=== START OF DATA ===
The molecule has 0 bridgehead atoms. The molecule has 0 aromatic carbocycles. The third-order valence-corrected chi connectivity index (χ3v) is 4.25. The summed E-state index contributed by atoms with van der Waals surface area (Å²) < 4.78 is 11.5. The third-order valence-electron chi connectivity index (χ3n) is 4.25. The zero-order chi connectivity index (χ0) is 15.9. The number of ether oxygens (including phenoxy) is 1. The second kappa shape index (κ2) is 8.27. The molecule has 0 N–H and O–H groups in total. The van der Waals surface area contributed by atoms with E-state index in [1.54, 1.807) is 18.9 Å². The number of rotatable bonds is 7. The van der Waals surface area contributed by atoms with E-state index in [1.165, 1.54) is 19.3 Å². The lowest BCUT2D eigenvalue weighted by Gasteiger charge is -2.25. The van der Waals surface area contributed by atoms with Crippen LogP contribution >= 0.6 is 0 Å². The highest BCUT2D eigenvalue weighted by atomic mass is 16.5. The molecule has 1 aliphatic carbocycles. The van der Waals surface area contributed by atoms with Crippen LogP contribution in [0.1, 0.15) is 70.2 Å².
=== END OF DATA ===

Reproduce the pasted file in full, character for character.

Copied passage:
The molecule has 0 bridgehead atoms. The molecule has 0 aromatic carbocycles. The third-order valence-corrected chi connectivity index (χ3v) is 4.25. The summed E-state index contributed by atoms with van der Waals surface area (Å²) < 4.78 is 11.5. The third-order valence-electron chi connectivity index (χ3n) is 4.25. The zero-order chi connectivity index (χ0) is 15.9. The number of ether oxygens (including phenoxy) is 1. The second kappa shape index (κ2) is 8.27. The molecule has 0 N–H and O–H groups in total. The van der Waals surface area contributed by atoms with E-state index in [1.54, 1.807) is 18.9 Å². The number of rotatable bonds is 7. The van der Waals surface area contributed by atoms with E-state index in [1.165, 1.54) is 19.3 Å². The lowest BCUT2D eigenvalue weighted by Gasteiger charge is -2.25. The van der Waals surface area contributed by atoms with Crippen LogP contribution >= 0.6 is 0 Å². The highest BCUT2D eigenvalue weighted by atomic mass is 16.5. The molecule has 1 aliphatic carbocycles. The van der Waals surface area contributed by atoms with Crippen LogP contribution in [0.1, 0.15) is 70.2 Å².